- Author(s): Maméri Camara, Mohamed Kébé, Miézan M Kouamé
, Centre national de recherche agronomique (CNRA), 20 BP 938, Abidjan 20 Côte d’Ivoire, Association pour le développement de la riziculture en Afrique de l’Ouest–SAHEL (ADRAO-SAHEL), BP 96, Saint-Louis Sénégal
- Key words: soil, vegetal productions
- Page(s) : 451-5
- DOI : 10.1684/agr.2008.0205
- Published in: 2008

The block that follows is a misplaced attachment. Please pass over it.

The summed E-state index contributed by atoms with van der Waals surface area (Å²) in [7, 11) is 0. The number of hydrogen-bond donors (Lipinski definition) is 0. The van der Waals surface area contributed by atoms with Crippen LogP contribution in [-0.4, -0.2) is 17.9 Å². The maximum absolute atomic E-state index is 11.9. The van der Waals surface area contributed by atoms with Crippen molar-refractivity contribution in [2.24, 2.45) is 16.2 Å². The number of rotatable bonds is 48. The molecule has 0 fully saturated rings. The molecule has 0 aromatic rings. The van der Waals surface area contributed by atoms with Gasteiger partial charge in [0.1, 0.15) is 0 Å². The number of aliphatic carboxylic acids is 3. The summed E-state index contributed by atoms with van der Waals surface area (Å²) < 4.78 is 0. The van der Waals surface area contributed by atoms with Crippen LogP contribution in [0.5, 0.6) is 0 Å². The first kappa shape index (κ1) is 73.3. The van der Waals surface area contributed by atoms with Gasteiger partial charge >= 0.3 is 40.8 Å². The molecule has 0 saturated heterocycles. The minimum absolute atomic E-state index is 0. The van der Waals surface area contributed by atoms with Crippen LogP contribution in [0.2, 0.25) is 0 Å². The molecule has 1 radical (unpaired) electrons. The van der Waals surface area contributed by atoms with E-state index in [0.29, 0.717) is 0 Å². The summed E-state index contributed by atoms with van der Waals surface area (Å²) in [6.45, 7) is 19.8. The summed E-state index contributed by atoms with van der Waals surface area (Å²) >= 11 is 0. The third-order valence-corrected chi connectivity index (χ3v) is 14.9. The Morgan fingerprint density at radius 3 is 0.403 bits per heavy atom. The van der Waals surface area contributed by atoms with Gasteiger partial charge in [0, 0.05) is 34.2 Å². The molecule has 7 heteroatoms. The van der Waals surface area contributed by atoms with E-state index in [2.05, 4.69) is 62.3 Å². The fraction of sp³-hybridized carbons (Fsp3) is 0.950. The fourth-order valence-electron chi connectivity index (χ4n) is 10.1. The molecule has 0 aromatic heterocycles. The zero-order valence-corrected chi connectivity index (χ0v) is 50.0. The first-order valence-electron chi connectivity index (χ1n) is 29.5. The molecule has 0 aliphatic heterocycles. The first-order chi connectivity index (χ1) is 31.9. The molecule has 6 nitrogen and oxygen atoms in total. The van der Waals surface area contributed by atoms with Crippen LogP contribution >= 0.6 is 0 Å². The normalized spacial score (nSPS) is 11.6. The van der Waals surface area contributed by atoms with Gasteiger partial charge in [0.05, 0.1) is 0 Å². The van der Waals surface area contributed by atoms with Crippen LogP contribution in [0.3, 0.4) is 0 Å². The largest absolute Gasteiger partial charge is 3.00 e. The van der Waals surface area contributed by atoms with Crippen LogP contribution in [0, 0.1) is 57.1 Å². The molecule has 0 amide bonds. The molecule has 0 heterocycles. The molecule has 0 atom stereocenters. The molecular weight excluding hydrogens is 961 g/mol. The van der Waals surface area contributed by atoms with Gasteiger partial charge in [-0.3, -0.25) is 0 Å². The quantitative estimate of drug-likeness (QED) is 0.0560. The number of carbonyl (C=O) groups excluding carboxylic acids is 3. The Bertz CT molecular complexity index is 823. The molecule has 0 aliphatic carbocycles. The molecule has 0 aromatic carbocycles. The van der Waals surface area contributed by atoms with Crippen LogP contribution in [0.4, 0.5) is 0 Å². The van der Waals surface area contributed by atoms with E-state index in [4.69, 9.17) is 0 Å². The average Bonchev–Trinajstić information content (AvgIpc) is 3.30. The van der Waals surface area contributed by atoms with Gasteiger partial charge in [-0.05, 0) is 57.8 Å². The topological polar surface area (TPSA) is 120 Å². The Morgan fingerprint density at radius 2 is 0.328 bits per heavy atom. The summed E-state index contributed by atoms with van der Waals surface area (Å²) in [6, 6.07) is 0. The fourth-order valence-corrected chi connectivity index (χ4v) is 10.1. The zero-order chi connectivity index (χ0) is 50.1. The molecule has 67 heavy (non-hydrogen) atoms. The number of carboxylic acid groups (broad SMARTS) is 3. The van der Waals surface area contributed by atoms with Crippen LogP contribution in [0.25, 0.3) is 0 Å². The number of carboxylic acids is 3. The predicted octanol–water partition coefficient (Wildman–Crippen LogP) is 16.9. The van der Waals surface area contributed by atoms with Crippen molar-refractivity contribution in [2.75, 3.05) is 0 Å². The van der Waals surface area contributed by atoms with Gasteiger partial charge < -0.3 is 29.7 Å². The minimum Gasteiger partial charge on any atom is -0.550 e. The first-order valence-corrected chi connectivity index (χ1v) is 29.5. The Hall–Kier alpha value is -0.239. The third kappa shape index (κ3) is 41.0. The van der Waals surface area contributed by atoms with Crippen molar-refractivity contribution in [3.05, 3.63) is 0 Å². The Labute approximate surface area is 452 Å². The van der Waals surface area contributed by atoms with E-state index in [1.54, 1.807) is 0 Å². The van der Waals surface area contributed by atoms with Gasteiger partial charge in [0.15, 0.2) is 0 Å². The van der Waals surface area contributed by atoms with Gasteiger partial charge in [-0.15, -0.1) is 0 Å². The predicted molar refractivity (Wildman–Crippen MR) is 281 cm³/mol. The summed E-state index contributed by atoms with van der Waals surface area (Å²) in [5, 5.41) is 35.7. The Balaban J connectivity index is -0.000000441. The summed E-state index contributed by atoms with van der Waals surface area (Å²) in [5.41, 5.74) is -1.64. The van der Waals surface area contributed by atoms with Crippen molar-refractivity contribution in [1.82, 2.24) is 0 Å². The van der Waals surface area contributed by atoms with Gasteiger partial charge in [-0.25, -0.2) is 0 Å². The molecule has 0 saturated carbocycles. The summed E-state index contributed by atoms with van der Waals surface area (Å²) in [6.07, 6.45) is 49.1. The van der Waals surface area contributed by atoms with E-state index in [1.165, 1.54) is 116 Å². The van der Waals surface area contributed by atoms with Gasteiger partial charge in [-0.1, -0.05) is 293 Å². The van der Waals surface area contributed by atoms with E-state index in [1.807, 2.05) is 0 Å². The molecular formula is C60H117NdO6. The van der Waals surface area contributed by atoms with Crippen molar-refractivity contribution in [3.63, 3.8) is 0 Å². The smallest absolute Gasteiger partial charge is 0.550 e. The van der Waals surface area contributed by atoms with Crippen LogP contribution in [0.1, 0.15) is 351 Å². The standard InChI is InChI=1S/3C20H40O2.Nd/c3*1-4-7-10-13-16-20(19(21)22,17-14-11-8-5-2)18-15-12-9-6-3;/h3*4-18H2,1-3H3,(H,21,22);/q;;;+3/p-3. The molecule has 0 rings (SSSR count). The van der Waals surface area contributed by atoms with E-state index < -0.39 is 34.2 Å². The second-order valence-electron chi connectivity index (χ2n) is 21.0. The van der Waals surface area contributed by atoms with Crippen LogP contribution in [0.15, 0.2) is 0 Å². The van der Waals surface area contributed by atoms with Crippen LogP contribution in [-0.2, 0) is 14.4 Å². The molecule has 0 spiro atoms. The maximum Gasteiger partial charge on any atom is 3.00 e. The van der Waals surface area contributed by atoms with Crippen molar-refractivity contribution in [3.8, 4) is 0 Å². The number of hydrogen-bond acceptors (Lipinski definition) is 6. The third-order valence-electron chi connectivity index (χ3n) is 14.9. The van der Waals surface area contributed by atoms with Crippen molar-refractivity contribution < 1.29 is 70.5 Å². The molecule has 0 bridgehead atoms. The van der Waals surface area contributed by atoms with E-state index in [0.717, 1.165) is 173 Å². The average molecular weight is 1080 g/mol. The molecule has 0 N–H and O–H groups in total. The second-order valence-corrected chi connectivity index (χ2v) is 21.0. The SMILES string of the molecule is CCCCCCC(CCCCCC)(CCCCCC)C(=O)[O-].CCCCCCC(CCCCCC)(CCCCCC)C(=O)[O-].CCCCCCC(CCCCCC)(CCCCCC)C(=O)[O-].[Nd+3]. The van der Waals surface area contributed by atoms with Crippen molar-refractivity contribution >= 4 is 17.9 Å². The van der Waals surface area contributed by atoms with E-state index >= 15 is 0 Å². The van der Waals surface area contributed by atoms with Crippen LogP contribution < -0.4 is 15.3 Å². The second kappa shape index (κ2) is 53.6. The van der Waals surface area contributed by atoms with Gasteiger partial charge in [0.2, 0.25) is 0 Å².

Rice is a staple in West Africa and as such is cropped in every position along the watershed. Upland soils are not only fragile, but they are also submitted to ever growing population pressure. The lowlands, with an estimated hectare ranging from 20 to 50 million, shows a better rice production potential than the uplands, with an average yield of 5 to 6t/ha as compared to the 2 to 3t/ha average yield of the uplands. The Sine-Saloum region is located in the north-west of Senegal and includes many lowlands in contact with the sea. These lowlands are confronted by a problem of salinity that leads to deterioration of the cultivated soils. There follow regressive tendencies that affect other activities, such as fishing and hunting. To fight against this phenomenon, anti-salt structures, commonly called “dams” are constructed. The dams eliminate not only the causes of salinity, but also stock water for soil leaching and constitute soft water reserves above the salt water level. In addition to such works, WARDA (West Africa Rice Development Association), in collaboration with other structures and populations of the villages of Djilor and Ndour Ndour, initiated studies to sustain the resumption of rice culture activities. The tests implemented on farmers’ parcels have, among other aims, to test the performance of some varieties created in the SAHEL station and to determine the doses of fertilizer which should be used in rainy lowland rice-growing conditions. The results obtained make it possible to say that: i) in spite of the type of treatment, the new variety tested (V1) behaves well with reference to the variety SAHEL 108; ii) the treatment related to farmers’ practices gave the best yield with both varieties. With the minimal dose of mineral fertilizer, the new variety has 1.8 t/ha as yield while SAHEL 108, the reference, has a yield slightly superior to 1 t/ha; iii) the half dose of fertilizer seems sufficient to compensate the deficiencies in nutriments; iv) with the advisable dose, we note an additional consumption of manure; v) the organic manure allows the two varieties to achieve much better performance in the conditions of Ndour Ndour than in those of Djilor. The farmers who took an active part in all phases of these tests in their parcels appreciated the collaboration between the different partners whose desire is to contribute to self-sufficiency of rice in the region of Sine-Saloum.